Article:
If property was acquired on an exchange described in this section, section 1035(a), section 1036(a), or section 1037(a), then the basis shall be the same as that of the property exchanged, decreased in the amount of any money received by the taxpayer and increased in the amount of gain or decreased in the amount of loss to the taxpayer that was recognized on such exchange. If the property so acquired consisted in part of the type of property permitted by this section, section 1035(a), section 1036(a), or section 1037(a), to be received without the recognition of gain or loss, and in part of other property, the basis provided in this subsection shall be allocated between the properties (other than money) received, and for the purpose
of the allocation there shall be assigned to such other property an amount equivalent to its fair market value at the date of the exchange. For purposes of this section, section 1035(a), and section 1036(a), where as part of the consideration to the taxpayer another party to the exchange assumed a liability of the taxpayer or acquired from the taxpayer property subject to a liability, such assumption or acquisition (in the amount of the liability) shall be considered as money received by the taxpayer on the exchange.
(e) Exchanges of livestock of different sexes
For purposes of this section, livestock of different sexes are not property of a like kind.
(f) Special rules for exchanges between related persons
(1) In general
If -
(A) a taxpayer exchanges property with a related person,
(B) there is nonrecognition of gain or loss to the taxpayer under this section with respect to the exchange of such property (determined without regard to this subsection), and
(C) before the date 2 years after the date of the last transfer which was part of such exchange -
(i) the related person disposes of such property, or

(ii) the taxpayer disposes of the property received in the exchange from the related person which was of like kind to the property transferred by the taxpayer, there shall be no nonrecognition of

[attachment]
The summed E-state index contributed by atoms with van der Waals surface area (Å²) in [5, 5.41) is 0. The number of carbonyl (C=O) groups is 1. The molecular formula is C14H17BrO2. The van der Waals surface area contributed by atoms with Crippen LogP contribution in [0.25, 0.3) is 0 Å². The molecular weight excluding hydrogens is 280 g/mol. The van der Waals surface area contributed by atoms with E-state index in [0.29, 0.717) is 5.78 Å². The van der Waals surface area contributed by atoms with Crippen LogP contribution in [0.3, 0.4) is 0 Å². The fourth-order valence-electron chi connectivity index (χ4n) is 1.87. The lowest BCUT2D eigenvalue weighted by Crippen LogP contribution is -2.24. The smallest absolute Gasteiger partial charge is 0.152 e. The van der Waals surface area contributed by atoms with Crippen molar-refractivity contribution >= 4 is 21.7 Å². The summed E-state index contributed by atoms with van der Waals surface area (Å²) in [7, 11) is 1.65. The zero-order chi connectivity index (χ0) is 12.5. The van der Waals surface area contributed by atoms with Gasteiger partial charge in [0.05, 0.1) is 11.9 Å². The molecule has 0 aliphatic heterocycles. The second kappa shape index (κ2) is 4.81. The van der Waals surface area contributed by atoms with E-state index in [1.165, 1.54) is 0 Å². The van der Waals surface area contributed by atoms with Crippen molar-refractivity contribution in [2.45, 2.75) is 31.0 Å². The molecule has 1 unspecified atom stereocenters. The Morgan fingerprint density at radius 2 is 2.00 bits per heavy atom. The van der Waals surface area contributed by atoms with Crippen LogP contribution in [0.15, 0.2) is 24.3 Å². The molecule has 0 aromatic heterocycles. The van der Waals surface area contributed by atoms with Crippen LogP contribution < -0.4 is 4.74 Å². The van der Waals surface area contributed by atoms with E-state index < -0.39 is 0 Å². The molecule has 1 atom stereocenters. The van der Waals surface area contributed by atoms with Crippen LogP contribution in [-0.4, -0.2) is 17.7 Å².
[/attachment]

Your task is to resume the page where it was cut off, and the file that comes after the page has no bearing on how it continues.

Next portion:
gain or loss under this section to the taxpayer with respect to such exchange; except that any gain or loss recognized by the taxpayer
by reason of this subsection shall be taken into account as of the
date on which the disposition referred to in subparagraph (C) occurs.
(2) Certain dispositions not taken into account
For purposes of paragraph (1)(C), there shall not be taken into account any disposition -
(A) after the earlier of the death of the taxpayer or the death of the related person,
(B) in a compulsory or involuntary conversion (within the meaning of section 1033) if the exchange occurred before the threat or imminence of such conversion, or
(C) with respect to which it is established to the satisfaction of the Secretary that neither the exchange nor such disposition had as one of its principal purposes the avoidance of Federal income tax.
(3) Related person
For purposes of this subsection, the term "related person" means any person bearing a relationship to the taxpayer described in section 267(b) or 707(b)(1).
(4) Treatment of certain transactions
This section shall not apply to any exchange which is part of a transaction (or series of transactions) structured to avoid the purposes of this subsection.
(g) Special rule where substantial diminution of risk
(1) In general
If paragraph (2) applies to any property for any period, the running of the period set forth in subsection (f)(1)(C) with respect to such property shall be suspended during such period.
(2) Property to which subsection applies
This paragraph shall apply to any property for any period during which the holder's risk of loss with respect to the property is substantially diminished by
(A) the holding of a put with respect to such property,
(B) the holding by another person of a right to acquire such property, or
(C) a short sale or any other transaction.
(h) Special rule for foreign real property
For purposes of this section, real property located in the United States and real property located outside the United States are not property of a like kind.